About Thyroid

The thyroid gland or simply, the thyroid, in vertebrate anatomy, is one of the largest endocrine glands. The thyroid gland is found in the neck, below the thyroid cartilage (which forms the laryngeal prominence, or 'Adam's apple'). The isthmus (the bridge between the two lobes of the thyroid) is located inferior to the cricoid cartilage. The thyroid gland controls how quickly the body uses energy, makes proteins, and controls how sensitive the body is to other hormones. It participates in these processes by producing thyroid hormones, the principal ones being triiodothyronine (T3) and thyroxine which can sometimes be referred to as tetraiodothyronine (T4). These hormones regulate the rate of metabolism and affect the growth and rate of function of many other systems in the body. T3 and T4 are synthesized from both iodine and tyrosine. The thyroid also produces calcitonin, which plays a role in calcium homeostasis.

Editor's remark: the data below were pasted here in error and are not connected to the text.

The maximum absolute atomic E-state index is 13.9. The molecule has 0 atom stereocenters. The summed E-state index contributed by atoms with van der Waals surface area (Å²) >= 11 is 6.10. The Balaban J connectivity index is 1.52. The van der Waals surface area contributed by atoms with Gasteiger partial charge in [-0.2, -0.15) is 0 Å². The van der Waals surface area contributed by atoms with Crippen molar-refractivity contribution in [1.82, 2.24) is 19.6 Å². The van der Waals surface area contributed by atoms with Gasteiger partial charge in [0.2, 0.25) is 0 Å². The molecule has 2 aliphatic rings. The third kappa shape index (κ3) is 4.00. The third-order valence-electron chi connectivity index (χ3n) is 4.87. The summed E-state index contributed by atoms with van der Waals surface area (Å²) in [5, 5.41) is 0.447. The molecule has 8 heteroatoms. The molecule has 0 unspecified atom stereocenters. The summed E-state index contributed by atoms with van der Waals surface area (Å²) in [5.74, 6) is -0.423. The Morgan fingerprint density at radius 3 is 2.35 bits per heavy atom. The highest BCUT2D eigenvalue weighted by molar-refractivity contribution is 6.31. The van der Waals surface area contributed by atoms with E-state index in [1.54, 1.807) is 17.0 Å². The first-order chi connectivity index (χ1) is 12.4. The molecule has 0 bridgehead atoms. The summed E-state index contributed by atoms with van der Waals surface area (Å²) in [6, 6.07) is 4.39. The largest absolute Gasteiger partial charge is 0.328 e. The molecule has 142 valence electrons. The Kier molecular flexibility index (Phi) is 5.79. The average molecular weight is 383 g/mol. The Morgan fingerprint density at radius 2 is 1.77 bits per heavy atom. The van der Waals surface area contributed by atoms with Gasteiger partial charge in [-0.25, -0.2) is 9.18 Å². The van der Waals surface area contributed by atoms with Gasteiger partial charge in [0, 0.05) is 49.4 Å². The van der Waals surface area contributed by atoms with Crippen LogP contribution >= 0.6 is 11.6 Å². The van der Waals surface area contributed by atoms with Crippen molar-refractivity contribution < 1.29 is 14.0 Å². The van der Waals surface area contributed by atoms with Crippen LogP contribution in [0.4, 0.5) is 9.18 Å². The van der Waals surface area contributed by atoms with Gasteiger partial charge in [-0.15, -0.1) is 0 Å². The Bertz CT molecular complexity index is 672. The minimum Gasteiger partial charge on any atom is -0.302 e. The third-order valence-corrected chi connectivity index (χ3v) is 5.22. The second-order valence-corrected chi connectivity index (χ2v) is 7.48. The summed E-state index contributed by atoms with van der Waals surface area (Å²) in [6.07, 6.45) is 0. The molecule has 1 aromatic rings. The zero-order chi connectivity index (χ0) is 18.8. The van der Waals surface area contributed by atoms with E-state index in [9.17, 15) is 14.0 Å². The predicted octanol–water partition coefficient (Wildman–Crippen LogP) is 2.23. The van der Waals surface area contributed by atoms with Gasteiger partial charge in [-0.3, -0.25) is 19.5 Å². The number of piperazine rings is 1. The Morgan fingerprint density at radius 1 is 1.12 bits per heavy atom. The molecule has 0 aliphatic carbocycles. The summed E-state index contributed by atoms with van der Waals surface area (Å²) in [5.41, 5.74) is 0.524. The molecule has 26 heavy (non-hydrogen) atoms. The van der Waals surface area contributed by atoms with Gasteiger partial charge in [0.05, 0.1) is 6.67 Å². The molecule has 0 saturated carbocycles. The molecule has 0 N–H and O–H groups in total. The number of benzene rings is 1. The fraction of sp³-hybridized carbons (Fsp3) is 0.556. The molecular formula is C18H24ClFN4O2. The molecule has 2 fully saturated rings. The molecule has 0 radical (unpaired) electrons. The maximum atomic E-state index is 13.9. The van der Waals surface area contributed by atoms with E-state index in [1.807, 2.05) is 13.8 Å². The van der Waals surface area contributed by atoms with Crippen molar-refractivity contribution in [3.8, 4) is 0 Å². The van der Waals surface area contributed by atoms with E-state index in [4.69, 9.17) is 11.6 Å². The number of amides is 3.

Contributions by Jfdwolff, Arcadian, and Alteripse.

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